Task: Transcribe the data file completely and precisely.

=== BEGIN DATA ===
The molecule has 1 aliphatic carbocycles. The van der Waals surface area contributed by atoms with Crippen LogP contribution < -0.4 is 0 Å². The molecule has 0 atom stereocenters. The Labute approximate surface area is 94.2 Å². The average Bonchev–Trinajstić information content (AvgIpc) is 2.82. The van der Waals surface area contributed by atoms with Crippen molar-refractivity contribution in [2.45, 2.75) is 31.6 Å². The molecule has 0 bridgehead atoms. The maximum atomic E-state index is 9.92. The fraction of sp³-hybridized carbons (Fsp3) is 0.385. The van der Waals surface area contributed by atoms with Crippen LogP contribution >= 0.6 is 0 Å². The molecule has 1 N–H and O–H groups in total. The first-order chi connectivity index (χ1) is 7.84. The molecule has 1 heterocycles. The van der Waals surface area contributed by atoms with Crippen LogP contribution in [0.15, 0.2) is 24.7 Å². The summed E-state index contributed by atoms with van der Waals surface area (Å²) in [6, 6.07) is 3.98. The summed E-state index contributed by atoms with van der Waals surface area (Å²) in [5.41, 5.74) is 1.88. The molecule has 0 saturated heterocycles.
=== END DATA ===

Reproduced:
The molecule has 1 aliphatic carbocycles. The van der Waals surface area contributed by atoms with Crippen LogP contribution < -0.4 is 0 Å². The molecule has 0 atom stereocenters. The Labute approximate surface area is 94.2 Å². The average Bonchev–Trinajstić information content (AvgIpc) is 2.82. The van der Waals surface area contributed by atoms with Crippen molar-refractivity contribution in [2.45, 2.75) is 31.6 Å². The molecule has 0 bridgehead atoms. The maximum atomic E-state index is 9.92. The fraction of sp³-hybridized carbons (Fsp3) is 0.385. The van der Waals surface area contributed by atoms with Crippen LogP contribution >= 0.6 is 0 Å². The molecule has 1 N–H and O–H groups in total. The first-order chi connectivity index (χ1) is 7.84. The molecule has 1 heterocycles. The van der Waals surface area contributed by atoms with Crippen LogP contribution in [0.15, 0.2) is 24.7 Å². The summed E-state index contributed by atoms with van der Waals surface area (Å²) in [6, 6.07) is 3.98. The summed E-state index contributed by atoms with van der Waals surface area (Å²) in [5.41, 5.74) is 1.88. The molecule has 0 saturated heterocycles.